What is, hands down, the most fun and exciting part of any Jewish wedding? At religious, Orthodox Jewish weddings, men and women dance the hora separately, with a dividing wall, while Reform, Liberal and Jew-ish weddings tend to keep the party in one place. So, given how integral the hora is to a real Jewish knees up, how do you make it happen? Here are some tips to getting everybody at your wedding involved in this boisterous and brilliant tradition. If your budget can stretch to it we highly recommend a live band. If live entertainment is a little out of budget, we advise putting together a klezmer playlist or asking your DJ to dedicate a special portion of the evening to it. There are many traditional melodies to choose from. This video alone is a medley of some of the most popular songs to dance the hora to, to get your playlist going. They will, after all, be following your lead. Some klezmer bands have somebody specifically designated to get into the fray, encourage your guests to join in and show everybody what to do.
The word originates from Rumanian. As an ancient term it meant a circular folk dance. Later, it came to signify also a specific dance. The term is also used for two kinds of dance melodies in the Rumanian and Moldavian folklore: slow with triple meter, and fast with duple meter. The 'Hora' has a synonymous term: 'Juck,' although informants of Rumanian origin testify that Horah and Juck were used to signify two different dances.
Learn some basic hora steps
A dance from the pioneers, which is today emblematic of bar-mitsvas, weddings and other Jewish celebrations of the diaspora. Originally, the hora was a slow dance often practiced in Romania, by Jews and non-Jews. At the start of the 20th century, it arrives in Palestine where it transforms in a collective and joyous circle dance, which quickly becomes the emblematic dance of the first kibbutzniks. Originally, the hora also known as "Romanian hora", "zhok", "londre", "volakh" or "krimer" is a slow dance often practiced in Romania Moldova, Bessarabia, Bukovina and in certain areas of Ukraine, by Jews and non-Jews. The first step was short and the third was stretched, giving the impression of an irregular and lame rhythm. The horas were often used in parades and informal processions, like for example to mark the departure of guests or in-laws at the end of a wedding like the tunes Firn di mekhutonim aheym , Gasn nigun …. The Israeli hora has nothing to do with the Romanian hora. According to Yohanan Boehm Encyclopaedia Judaica 8, p. The hora would have been brought to Palestine, by Jews from Romania during the second Alyah It would have flourished during the third Alyah to reach its peak during the fourth Alyah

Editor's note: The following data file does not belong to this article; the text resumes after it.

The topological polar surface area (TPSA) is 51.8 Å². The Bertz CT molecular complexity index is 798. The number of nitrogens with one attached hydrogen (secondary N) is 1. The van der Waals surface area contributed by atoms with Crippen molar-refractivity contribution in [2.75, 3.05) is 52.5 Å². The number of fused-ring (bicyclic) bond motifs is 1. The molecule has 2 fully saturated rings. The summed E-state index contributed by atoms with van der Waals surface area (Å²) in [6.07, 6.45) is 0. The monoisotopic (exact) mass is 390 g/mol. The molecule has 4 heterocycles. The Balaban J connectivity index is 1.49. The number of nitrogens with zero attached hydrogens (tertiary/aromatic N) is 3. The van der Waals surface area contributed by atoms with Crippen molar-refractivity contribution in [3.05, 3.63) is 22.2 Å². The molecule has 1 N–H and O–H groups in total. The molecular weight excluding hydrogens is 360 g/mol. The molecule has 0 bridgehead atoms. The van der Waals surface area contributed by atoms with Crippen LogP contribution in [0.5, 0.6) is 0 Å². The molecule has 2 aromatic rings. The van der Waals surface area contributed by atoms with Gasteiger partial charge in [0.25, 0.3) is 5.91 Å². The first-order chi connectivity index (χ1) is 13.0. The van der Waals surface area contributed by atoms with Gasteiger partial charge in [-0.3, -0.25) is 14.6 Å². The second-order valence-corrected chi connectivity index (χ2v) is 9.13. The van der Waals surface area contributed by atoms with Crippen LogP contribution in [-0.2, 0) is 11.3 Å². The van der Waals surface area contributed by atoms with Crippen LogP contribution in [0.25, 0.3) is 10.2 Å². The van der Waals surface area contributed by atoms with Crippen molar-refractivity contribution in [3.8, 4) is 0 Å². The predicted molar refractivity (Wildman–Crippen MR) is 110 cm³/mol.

Hora , also known as horo and oro , is a type of circle dance originating in the Balkans but also found in other countries. The course of the seasons was also symbolically described as the dance of the Greco-Roman Horae , and they were accordingly given the attributes of spring flowers, fragrance, and graceful freshness. Also, the words hora and oro are found in many Slavic languages and have the meaning of "round dance "; the verb oriti means "to speak, sound, sing" and previously meant "to celebrate". The Khorumi dance of Georgia also might be connected to the Horon dance in the neighbouring Turkish regions, as it rose out of the Adjara region, where Kartvelian Laz people co-existed for centuries with Greek Pontians. Hora plural: hore is a traditional Romanian folk dance where the dancers hold each other's hands and the circle spins, usually counterclockwise, as each participant follows a sequence of three steps forward and one step back. The dance is usually accompanied by musical instruments such as the cymbalom , accordion , violin , viola , double bass , saxophone , trumpet or the pan pipes. The hora is popular during wedding celebrations and festivals, and is an essential part of the social entertainment in rural areas.